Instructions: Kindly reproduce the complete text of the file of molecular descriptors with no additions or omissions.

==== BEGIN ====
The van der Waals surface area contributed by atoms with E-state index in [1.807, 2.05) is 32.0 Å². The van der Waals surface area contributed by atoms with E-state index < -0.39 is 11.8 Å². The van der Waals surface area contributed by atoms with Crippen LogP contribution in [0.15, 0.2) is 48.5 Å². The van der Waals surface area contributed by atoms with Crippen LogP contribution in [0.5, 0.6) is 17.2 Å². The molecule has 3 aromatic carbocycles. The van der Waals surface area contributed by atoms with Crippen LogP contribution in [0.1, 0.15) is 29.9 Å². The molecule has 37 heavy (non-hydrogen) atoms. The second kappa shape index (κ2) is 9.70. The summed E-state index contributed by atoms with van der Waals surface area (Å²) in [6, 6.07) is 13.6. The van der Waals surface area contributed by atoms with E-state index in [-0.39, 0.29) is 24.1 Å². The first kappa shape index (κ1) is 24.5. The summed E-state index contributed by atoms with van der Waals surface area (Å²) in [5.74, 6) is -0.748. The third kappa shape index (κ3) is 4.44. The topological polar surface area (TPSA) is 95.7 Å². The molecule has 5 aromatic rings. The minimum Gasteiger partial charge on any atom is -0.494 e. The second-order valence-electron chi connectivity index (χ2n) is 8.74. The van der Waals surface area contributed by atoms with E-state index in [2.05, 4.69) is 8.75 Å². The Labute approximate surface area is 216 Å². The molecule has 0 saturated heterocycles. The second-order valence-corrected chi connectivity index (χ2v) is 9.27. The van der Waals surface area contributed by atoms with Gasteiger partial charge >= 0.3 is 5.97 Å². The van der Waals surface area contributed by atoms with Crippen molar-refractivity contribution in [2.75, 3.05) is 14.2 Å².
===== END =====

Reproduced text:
The van der Waals surface area contributed by atoms with E-state index in [1.807, 2.05) is 32.0 Å². The van der Waals surface area contributed by atoms with E-state index < -0.39 is 11.8 Å². The van der Waals surface area contributed by atoms with Crippen LogP contribution in [0.15, 0.2) is 48.5 Å². The van der Waals surface area contributed by atoms with Crippen LogP contribution in [0.5, 0.6) is 17.2 Å². The molecule has 3 aromatic carbocycles. The van der Waals surface area contributed by atoms with Crippen LogP contribution in [0.1, 0.15) is 29.9 Å². The molecule has 37 heavy (non-hydrogen) atoms. The second kappa shape index (κ2) is 9.70. The summed E-state index contributed by atoms with van der Waals surface area (Å²) in [6, 6.07) is 13.6. The van der Waals surface area contributed by atoms with E-state index in [-0.39, 0.29) is 24.1 Å². The first kappa shape index (κ1) is 24.5. The summed E-state index contributed by atoms with van der Waals surface area (Å²) in [5.74, 6) is -0.748. The third kappa shape index (κ3) is 4.44. The topological polar surface area (TPSA) is 95.7 Å². The molecule has 5 aromatic rings. The minimum Gasteiger partial charge on any atom is -0.494 e. The second-order valence-electron chi connectivity index (χ2n) is 8.74. The van der Waals surface area contributed by atoms with E-state index in [2.05, 4.69) is 8.75 Å². The Labute approximate surface area is 216 Å². The molecule has 0 saturated heterocycles. The second-order valence-corrected chi connectivity index (χ2v) is 9.27. The van der Waals surface area contributed by atoms with Gasteiger partial charge >= 0.3 is 5.97 Å². The van der Waals surface area contributed by atoms with Crippen molar-refractivity contribution in [2.75, 3.05) is 14.2 Å².